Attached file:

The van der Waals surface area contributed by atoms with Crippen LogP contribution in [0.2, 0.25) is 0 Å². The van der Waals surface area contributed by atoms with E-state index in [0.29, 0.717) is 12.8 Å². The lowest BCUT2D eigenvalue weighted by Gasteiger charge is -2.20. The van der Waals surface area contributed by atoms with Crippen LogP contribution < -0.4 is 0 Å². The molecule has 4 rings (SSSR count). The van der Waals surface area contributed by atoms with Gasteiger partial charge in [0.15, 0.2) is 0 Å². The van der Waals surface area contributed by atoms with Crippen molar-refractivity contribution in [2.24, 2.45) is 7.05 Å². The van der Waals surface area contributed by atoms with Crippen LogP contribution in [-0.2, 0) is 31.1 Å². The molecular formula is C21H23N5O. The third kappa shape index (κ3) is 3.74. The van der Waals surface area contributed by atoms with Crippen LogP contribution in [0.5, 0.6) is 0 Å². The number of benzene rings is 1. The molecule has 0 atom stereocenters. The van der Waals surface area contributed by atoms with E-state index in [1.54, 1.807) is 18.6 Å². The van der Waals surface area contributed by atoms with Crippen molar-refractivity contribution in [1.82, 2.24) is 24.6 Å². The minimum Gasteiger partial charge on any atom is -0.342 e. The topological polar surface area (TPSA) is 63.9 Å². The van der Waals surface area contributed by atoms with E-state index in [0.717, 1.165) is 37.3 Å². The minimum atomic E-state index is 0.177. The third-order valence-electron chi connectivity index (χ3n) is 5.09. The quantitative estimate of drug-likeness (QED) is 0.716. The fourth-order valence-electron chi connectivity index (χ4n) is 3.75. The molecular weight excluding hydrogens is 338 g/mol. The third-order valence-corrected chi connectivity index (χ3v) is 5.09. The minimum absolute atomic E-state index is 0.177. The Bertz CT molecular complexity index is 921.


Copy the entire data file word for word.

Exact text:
The van der Waals surface area contributed by atoms with Crippen LogP contribution in [0.2, 0.25) is 0 Å². The van der Waals surface area contributed by atoms with E-state index in [0.29, 0.717) is 12.8 Å². The lowest BCUT2D eigenvalue weighted by Gasteiger charge is -2.20. The van der Waals surface area contributed by atoms with Crippen LogP contribution < -0.4 is 0 Å². The molecule has 4 rings (SSSR count). The van der Waals surface area contributed by atoms with Gasteiger partial charge in [0.15, 0.2) is 0 Å². The van der Waals surface area contributed by atoms with Crippen molar-refractivity contribution in [2.24, 2.45) is 7.05 Å². The van der Waals surface area contributed by atoms with Crippen LogP contribution in [-0.2, 0) is 31.1 Å². The molecular formula is C21H23N5O. The third kappa shape index (κ3) is 3.74. The van der Waals surface area contributed by atoms with Crippen LogP contribution in [0.5, 0.6) is 0 Å². The number of benzene rings is 1. The molecule has 0 atom stereocenters. The van der Waals surface area contributed by atoms with E-state index in [1.54, 1.807) is 18.6 Å². The van der Waals surface area contributed by atoms with Crippen molar-refractivity contribution in [1.82, 2.24) is 24.6 Å². The minimum Gasteiger partial charge on any atom is -0.342 e. The topological polar surface area (TPSA) is 63.9 Å². The van der Waals surface area contributed by atoms with E-state index in [0.717, 1.165) is 37.3 Å². The minimum atomic E-state index is 0.177. The third-order valence-electron chi connectivity index (χ3n) is 5.09. The quantitative estimate of drug-likeness (QED) is 0.716. The fourth-order valence-electron chi connectivity index (χ4n) is 3.75. The molecular weight excluding hydrogens is 338 g/mol. The third-order valence-corrected chi connectivity index (χ3v) is 5.09. The minimum absolute atomic E-state index is 0.177. The Bertz CT molecular complexity index is 921.